Just being tall, fast, or “athletic” was no longer enough.

You had to adapt — Or accept the inevitability of becoming average

This is a moment every athlete will face. Hell, it’s not just athletes— nearly everyone will come face to face with this crossroad. We come to point where we realize just going through the motions is no longer enough.

For me, I wasn’t ready for that choice. I would rather thrive on my natural born traits. I would rather use my physicality and try to win with brute force.  

Unfortunately, in a sport like Volleyball, brute force is not always the answer.

Long story short. This mentality got me further than one would expect. I was lucky enough to get recruited onto one of the best volleyball teams in the country. With that, came a vast number of upsides. We had a great coach, amazing team culture, and a collection of some of the best players in the country. 

The last of these was certainly a positive and had so much potential to allow me to succeed. Instead, I let it become my downfall.

Here’s where I went wrong:

In my early years, I wasted my time as a bench player. As far as I was concerned, I simply needed to wait it out, and one day, when I was “old enough” I would be a starter. I didn’t think about trying to beat out anyone. I just worked as hard as I needed to, but never harder than was necessary.

Well… soon enough, I got “older”. And low behold, I wasn’t ready.

To sum it up nicely, my final year consisted of a lot of frustration, bitterness, and regret — I was fighting every week for my starting position and ended up splitting time with an arguably better 2nd-year player.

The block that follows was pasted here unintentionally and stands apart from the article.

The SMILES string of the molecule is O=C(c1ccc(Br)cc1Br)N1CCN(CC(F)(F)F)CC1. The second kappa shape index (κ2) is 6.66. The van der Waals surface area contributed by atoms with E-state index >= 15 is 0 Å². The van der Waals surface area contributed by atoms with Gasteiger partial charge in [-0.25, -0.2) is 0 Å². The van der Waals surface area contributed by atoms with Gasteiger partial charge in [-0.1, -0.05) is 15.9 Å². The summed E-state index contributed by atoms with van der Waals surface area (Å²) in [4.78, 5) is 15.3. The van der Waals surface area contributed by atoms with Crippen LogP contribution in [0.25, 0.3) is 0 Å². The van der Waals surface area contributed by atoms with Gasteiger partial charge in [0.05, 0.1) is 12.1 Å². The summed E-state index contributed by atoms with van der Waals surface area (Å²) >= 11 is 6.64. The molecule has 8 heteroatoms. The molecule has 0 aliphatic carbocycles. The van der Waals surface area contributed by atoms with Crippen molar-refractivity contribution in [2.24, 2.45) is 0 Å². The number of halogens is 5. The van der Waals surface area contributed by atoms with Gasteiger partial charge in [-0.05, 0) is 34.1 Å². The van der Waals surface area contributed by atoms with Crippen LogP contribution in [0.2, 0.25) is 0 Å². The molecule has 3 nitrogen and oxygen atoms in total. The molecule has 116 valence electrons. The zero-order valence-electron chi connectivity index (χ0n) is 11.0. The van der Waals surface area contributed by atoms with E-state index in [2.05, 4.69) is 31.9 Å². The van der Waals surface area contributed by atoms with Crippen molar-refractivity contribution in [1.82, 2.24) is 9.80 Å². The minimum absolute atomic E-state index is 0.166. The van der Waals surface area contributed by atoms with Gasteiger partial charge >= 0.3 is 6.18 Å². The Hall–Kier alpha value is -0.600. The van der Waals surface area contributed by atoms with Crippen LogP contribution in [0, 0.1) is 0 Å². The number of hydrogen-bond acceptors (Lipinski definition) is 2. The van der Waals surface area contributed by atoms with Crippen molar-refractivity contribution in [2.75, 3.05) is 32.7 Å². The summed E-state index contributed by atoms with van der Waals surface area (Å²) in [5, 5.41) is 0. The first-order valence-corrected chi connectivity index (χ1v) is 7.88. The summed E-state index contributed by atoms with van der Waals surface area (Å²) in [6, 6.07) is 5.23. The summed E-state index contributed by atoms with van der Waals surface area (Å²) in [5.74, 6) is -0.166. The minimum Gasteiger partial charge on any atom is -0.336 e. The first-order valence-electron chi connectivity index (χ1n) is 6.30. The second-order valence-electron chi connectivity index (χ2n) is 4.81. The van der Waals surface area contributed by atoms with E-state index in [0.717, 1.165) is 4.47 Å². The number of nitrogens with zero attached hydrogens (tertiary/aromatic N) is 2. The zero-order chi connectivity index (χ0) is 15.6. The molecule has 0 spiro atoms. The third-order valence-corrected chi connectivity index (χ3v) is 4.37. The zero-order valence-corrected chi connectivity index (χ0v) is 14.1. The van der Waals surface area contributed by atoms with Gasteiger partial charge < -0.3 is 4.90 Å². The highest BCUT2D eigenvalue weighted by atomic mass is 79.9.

Not much could be done at that point and some young buck was showing me first hand all the mistakes I had made in the past. He proved my preconceived notions wrong and capitalized on my complacency.

I had failed, and to be honest, it took me a long time before I could fully understand why.

But after some overdue reflection — I get it now. I see where I went wrong.

If you’re still a young athlete, I don’t want you to follow in my footsteps. I want you to succeed. I want you to realize that you are capable of so much more than you think. The only thing holding you back is YOU. 

Regret is a powerful emotion, but the hardest part about regret is that we cannot feel it’s full weight until it arrives. My hope is that you can sense my regret, that you can realize the importance and urgency of what I am about to pass onto you.

In the next part, I have laid out what I see as some of the most destructive reasons as to why I failed to reach my athletic goals. And more importantly, I have outlined some helpful ways you can correct your path to put you on a more focused journey.